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    1. Oh good. I was afraid it was too long. I had to plump it up so that the New Yorker could reject it on grounds other than being too short.

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  13. "The point is," the administrator continued, "a real bomb is round and black and has a fuse sticking out of the top. And has 'BOMB' printed on it. Remember that, Forthwith? Remember when that guy hauled one of those in here back in the sixties, all het up about teachers ending sentences with prepositions?"


    That whole paragraph made me howl with laughter!

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    1. Howling is just as good as snorting, and don't let anyone tell you diff'rent.

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    2. At that point I was expecting you to work in some reference to "a retard with a petard."

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    3. I don't know what a petard is, but I know you can be hoist on one.

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  14. Desert/dessert, ad/add, hear/here, affect/effect are common examples that can spoil the sense of a sentence. They should do the job right (or is that write?) the first time.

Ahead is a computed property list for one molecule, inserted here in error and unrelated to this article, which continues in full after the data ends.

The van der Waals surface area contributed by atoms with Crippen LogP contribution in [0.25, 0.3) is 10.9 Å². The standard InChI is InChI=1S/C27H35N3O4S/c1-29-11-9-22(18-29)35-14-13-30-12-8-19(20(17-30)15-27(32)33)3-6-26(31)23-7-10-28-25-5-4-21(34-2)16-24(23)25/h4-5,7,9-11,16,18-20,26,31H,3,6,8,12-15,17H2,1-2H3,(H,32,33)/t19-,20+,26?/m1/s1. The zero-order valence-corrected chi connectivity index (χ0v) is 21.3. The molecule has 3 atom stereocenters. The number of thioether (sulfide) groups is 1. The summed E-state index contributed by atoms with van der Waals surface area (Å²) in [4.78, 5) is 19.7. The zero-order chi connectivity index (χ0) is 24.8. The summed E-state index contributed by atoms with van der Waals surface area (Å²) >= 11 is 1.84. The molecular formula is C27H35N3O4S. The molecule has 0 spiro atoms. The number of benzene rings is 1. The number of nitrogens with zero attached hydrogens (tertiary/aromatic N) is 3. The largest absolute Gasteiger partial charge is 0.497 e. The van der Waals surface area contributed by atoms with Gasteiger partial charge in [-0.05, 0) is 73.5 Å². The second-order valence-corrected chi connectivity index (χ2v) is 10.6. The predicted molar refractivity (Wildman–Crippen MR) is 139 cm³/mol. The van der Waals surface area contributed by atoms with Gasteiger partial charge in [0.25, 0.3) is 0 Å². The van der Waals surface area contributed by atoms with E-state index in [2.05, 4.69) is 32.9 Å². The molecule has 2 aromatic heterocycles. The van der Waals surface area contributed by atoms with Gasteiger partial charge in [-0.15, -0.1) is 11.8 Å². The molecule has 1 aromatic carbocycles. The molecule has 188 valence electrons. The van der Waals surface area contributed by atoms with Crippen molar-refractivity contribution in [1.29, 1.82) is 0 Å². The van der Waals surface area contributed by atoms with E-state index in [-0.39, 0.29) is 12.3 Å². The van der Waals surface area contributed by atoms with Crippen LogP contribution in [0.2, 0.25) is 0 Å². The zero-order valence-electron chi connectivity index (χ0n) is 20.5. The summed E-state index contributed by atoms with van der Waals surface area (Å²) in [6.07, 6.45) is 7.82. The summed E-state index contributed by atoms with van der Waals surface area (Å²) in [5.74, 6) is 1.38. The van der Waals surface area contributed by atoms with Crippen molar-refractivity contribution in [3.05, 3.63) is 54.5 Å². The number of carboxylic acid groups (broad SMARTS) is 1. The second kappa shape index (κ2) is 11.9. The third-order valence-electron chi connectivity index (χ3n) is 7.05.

Once again you've made another week(weak?)day a little better.

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    1. I just saw a poster on facebook today that tickled me. It said: Whenever you correct someone's grammar, just remember: everybody hates you."

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  15. Oh, I love this. Mistakes on the internet drive me nuts. And I am starting to get worried; its sometimes looks wrong to me, even when it's right.

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  16. Oh, I love this. Mistakes on the internet drive me nuts. And I am starting to get worried; its sometimes looks wrong to me, even when it's right.

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    1. You know you're a curmudgeon when the right stuff looks wrong too.